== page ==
At the beginning of March, I hit an academic wall. Having coasted through two months at St. Andrews with relative ease, I suddenly found myself bombarded by deadlines for essays, my thesis proposal and my application to Georgetown’s accelerated graduate program. I was floundering, and I couldn’t seem to shake the fear that my grades would plummet and never recover.
This fear sounds dramatic, I know. But as someone who has always loved attending school and writing essays, replacing my passion for English study with thoughts like “Why am I even trying?” or “Maybe I just can’t do this” shattered me. Having lost my drive, I wanted to call it quits and head home — almost.
For the past month, I have been reading Nan Shepherd’s 1928 novel “The Quarry Wood,” which follows Martha Ironside on her quest to pursue higher education and gain independence despite the setbacks she faces. Martha is the black sheep in her family, who do not fully appreciate her desire to leave home and attend college. In pursuing her passions, Martha must choose herself over her family.
While reading, I was struck not just by the lengths to which Martha goes to further her education, such as biking to and from her university in gruesome weather conditions, but also by her exuberant attitude toward learning. She has an insatiable curiosity, which Shepherd describes when she writes, “She had the control that comes of purpose; her purpose was the getting of knowledge. There was no end to the things that one could know.”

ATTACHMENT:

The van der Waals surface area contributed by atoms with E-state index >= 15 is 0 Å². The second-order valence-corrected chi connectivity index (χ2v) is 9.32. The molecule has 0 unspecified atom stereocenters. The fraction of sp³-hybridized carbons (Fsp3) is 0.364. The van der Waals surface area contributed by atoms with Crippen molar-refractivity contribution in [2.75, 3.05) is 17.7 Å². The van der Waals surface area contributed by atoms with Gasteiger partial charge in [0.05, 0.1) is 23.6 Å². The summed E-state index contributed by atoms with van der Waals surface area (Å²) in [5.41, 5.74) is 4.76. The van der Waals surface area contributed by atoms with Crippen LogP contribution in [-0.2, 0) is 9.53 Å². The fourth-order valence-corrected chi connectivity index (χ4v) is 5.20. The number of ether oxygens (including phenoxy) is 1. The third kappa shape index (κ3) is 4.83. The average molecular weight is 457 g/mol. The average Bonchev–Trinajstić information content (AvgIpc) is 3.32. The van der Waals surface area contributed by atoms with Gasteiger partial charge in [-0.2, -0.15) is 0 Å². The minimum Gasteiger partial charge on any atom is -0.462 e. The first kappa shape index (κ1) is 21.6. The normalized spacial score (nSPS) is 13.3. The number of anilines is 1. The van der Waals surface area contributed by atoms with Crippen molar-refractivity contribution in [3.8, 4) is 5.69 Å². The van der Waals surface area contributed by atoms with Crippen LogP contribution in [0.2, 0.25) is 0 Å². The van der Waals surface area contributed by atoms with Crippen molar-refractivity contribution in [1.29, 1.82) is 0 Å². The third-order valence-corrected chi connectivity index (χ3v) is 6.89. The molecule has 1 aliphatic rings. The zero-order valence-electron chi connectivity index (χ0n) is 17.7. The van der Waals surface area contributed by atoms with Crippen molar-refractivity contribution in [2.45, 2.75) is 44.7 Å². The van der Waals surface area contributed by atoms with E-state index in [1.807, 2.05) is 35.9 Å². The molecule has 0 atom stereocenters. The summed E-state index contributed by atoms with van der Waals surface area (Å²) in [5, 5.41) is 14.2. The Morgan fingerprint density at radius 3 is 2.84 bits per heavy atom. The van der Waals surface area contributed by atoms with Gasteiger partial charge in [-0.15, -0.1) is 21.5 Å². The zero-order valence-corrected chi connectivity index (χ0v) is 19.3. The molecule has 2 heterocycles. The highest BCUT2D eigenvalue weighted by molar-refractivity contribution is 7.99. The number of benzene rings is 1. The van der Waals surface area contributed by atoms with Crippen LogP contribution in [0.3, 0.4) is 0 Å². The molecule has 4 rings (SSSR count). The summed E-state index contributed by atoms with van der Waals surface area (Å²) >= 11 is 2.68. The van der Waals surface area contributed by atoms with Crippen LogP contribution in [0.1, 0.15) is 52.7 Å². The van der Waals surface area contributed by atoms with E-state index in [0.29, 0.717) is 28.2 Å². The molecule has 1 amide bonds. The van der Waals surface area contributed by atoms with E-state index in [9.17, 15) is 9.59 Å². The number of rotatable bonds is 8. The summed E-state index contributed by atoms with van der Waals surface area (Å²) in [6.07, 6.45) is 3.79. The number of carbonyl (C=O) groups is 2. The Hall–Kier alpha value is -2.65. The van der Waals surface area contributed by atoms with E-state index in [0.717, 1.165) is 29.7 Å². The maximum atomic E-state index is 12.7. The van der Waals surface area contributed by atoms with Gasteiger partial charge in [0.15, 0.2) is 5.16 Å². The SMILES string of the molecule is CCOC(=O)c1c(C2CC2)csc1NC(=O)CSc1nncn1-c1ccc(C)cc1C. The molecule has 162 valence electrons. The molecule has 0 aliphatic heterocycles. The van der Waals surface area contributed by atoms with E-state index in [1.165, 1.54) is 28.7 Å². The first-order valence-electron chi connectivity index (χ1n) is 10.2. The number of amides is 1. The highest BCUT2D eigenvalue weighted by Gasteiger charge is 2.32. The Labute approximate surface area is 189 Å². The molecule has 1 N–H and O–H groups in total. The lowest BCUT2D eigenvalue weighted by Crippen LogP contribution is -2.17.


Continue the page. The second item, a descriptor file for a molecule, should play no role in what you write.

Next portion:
For Martha, the acquisition of knowledge is worth every sacrifice: every disparaging comment from her family, every bike ride and every lost love. At the beginning of the novel, Martha is trapped in a spiritual quarry that stifles her progress; in the end, she ascends from the quarry with a newfound maturity and intellect.
In light of International Women’s Day, which took place earlier this month, it is fitting that “The Quarry Wood” also tells a story of feminine resilience in the face of social pressures. Martha was expected to take care of her family and get married, but she defied those expectations to seek what made her, not others, happy.
Sometimes I forget how lucky I am to attend Georgetown University, which was not a fully coed institution until 1969, when there are women around the world who are still fighting for this opportunity. I may be tired and dejected at times, but I am at least at university thanks to women like Martha and Shepherd, who fought for their seats.
Like Martha, I found myself trapped in a mental quarry earlier this month. I was stuck in a pit, and rather than search it for minerals or gems, I dwelled in its darkness. But Martha’s journey inspired me to stay curious and let the pursuit of knowledge guide me, rather than constructed measures of success.
She helped me once again see school as a place to explore my academic interests and not simply as a necessary stepping stone to financial security.
Once I ascended from my quarry, I could see that things were, and still are, perfectly fine. Later that week, I received marks on my first essay for my Renaissance literature course and breathed a huge sigh of relief because I did better than I had hoped. I narrowed down my thesis topic and successfully submitted my proposal on time. I wrote this column, after almost a month out of print.
I know my academic quarry, like any pit, will not disappear overnight, and I will likely fall into it again. However, “The Quarry Wood” reminds me that learning is exciting and knowledge is freeing. Like Shepherd writes, there is no end to what we can know, and I am realizing that college is only the beginning.
Kathryn Baker is a junior in the College. Novel Ideas appears in print every other Friday.